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Anna of Byzantium: Summary & Quotes

Instructor: Ivy Roberts

Ivy Roberts is an adjunct instructor in English, film/media studies and interdisciplinary studies.

The lesson explores Tracy Barrett's 'Anna of Byzantium,' historical fiction for young adults. We will learn about Princess Anna Comnena and her life in the Byzantine Empire. We will also discover how Barrett embroiders real history with an engaging first person narrative.

Meet Anna Comnenus

Tracy Barrett's historical fiction Anna of Byzantium takes place in the Byzantine Empire at the height of its power. King Alexius I Comnenus (1081-1118) declares war on the Turks, initiating what will later be called the First Crusade, the attempt of Christians to recapture the Holy Land in Jerusalem from the Ottoman Turks. When King Alexius is away at war, his young son John sits on the throne.

Painting of Alexius I, from a Greek manuscript in the Vatican library
Alexius I

Anna Comnenus, his first born and the next to rise to the throne, begrudgingly yields to her younger brother. Though she is betrothed, she is not yet married and, without a husband, she has no authority. Anna invites us into her world: Constantinople, the capital of the Byzantine Empire (now Istanbul, Turkey). We follow Anna from age 11, on the crest of womanhood, to age 17. Readers will learn about Byzantine history, culture, and social customs.

Barrett brings her expertise in Byzantine history to the page in this, her first work of fiction. Having studied the real-life Anna Comnenus at length, Barrett integrates historical fact with occasional embroidering to bring the Princess' story to life.

Map of the Byzantine Empire
Byzantine Empire

Coming of Age in the Middle Ages

Anna (11) hates that she has to sit all day in the cold manuscript room, copying books and other documents. But at least it's a little warmer in the library than it would be anywhere else in the palace. With her father away fighting the Turks, Anna watches from the sidelines as John (6), sits in the seat of power. She calls him 'imp' and 'little monkey.' Anna dreams of the day she will inherit the throne with Constantine at her side.

Because of the war, Anna is thrust prematurely into an adult role. ''As an eleven-year-old, I was nearly a woman. The woman is the head of the household, and when I was empress, I would have an enormous household to supervise.''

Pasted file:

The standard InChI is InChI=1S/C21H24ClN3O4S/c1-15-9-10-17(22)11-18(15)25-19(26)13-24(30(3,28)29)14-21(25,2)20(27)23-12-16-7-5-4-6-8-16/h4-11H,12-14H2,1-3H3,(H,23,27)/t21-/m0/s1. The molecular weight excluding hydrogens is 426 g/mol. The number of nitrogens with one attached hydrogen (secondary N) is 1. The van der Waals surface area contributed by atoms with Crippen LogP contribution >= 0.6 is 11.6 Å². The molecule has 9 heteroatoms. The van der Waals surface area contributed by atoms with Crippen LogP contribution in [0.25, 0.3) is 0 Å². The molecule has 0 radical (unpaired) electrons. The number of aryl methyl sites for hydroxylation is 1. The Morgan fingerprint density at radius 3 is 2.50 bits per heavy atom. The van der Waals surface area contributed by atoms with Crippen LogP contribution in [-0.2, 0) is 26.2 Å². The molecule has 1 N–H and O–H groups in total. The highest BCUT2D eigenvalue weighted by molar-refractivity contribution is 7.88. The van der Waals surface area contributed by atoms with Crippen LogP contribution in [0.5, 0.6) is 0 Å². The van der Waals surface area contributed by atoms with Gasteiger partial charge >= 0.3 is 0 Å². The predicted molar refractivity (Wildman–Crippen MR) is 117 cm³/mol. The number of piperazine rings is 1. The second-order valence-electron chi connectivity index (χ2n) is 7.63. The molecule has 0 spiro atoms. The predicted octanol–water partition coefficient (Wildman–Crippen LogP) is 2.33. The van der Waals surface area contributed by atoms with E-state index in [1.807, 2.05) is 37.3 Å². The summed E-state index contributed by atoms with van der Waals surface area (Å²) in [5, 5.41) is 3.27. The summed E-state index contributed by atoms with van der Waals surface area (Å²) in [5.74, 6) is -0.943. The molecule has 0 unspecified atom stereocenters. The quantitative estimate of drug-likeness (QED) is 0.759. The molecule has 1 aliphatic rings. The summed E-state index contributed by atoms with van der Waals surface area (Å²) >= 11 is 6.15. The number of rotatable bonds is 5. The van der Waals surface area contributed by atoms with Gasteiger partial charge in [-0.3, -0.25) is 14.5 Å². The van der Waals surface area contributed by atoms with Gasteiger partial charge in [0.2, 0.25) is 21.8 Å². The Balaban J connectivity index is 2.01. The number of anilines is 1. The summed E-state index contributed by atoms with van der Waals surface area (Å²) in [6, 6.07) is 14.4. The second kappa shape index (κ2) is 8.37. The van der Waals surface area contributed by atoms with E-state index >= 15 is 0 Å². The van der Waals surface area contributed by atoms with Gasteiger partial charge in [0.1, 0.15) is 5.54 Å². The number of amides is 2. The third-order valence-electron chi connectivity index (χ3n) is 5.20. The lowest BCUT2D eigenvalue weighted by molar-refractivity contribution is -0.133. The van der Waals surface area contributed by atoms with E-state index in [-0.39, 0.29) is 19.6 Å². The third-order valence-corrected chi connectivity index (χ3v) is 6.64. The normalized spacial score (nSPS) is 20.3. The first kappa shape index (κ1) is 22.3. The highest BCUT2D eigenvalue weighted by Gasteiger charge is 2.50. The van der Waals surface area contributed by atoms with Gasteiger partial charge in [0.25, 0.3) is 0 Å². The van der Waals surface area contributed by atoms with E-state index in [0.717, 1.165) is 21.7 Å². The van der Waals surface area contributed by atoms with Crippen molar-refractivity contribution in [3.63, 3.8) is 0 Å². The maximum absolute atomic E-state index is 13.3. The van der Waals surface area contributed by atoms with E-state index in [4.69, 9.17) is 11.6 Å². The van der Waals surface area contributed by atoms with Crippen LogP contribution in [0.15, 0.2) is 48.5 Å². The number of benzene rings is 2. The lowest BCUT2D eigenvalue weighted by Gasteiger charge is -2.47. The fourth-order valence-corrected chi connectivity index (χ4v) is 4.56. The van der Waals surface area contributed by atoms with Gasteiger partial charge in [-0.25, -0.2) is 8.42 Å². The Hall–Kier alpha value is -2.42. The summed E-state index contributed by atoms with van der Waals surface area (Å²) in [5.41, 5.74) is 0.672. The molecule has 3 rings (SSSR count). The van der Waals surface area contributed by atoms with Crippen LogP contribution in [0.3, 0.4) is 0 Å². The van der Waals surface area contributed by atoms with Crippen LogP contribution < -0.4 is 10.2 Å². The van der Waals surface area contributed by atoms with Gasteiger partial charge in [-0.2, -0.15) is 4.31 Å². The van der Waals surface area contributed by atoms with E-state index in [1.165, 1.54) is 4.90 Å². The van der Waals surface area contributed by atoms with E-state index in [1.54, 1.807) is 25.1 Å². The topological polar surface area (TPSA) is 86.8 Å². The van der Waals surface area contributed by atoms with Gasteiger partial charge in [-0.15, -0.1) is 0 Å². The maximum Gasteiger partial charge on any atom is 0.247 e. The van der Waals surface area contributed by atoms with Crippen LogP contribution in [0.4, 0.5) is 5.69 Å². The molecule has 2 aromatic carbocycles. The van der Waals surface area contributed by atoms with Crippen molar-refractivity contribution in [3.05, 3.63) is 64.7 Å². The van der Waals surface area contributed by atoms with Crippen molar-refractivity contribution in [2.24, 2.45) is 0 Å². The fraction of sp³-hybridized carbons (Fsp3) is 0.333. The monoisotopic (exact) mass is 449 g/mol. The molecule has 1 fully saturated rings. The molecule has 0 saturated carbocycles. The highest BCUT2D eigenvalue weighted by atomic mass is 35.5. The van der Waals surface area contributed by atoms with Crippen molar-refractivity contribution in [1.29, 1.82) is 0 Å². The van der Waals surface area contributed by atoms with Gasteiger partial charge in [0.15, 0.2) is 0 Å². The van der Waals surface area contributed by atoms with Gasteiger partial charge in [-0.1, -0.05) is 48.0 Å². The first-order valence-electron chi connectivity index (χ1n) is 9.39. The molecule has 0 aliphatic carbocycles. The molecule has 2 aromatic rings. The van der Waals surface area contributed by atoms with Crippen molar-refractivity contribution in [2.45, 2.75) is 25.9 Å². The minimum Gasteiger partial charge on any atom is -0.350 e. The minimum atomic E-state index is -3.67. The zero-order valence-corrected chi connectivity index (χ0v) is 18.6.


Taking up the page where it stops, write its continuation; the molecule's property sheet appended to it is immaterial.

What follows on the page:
In the Library

Reading, writing, literature, and literacy are all important aspects of the novel. Early chapters document the tutelage of medieval scribes. The Comnena children, Anna, John, and their sister Maria, take classes with Simon, the librarian. Simon teaches them about Greek and Roman literature, myths, and the stories of great rulers. Simon teaches Anna about Greek mythology. In one lesson, they read and analyze the story of Icarus and Daedalus. ''Don't fly too near to the sun, Little Beetle,'' warns Simon.

Family Feud

The empire is ruled by three powerful families: Comnena, Ducas, and Dalassena. Anna reminisces: ''My family used to joke that someday people would find it difficult to understand how we were all related to each other, especially after I married, because then our already complicated family trees would be intertwined. ''Readers benefit from the family tree and map of the Byzantine Empire that preface the novel.

The rivalry of the Ducases against the Comnenas and Dalassenas becomes clear through the conflict between Anna's mother and grandmother.

Anna's paternal grandmother (also named Anna) represents the Dalassenas, an ancient, noble, and once-powerful family. Anna's mother, the Queen, is a Ducas. The Comneni (descended from the Dalassena clan) took control of the throne from the Ducas family many years ago.

Anna is devastated to learn that her grandmother disapproves of her betrothal to Constantine Ducas (her cousin). Anna Dalassenas calls the Ducases 'loose' and weak-minded. Of course, this makes Anna's mother furious. To the Queen, the Dalassenas and the Comneni are 'barbarians,' 'goatherds' and 'illiterate peasants.'

Treason

Overcome by the ambition to rule the Empire, Anna oversteps her bounds. Like Icarus, she pays a high price. In one important exchange, Simon asks Anna,

''And what will be your first act as Empress?''

''I will exile John,'' I said. ''I will send him to a cold place, like the mountains, and not allow him ever to enter the city again…. And then, I would make my grandmother fall to her knees and swear that the Dalassena family is nothing, that the Ducases are far superior to them. And then I would wed Constantine, and we would rule together and undo all the evil that my grandmother had done.''

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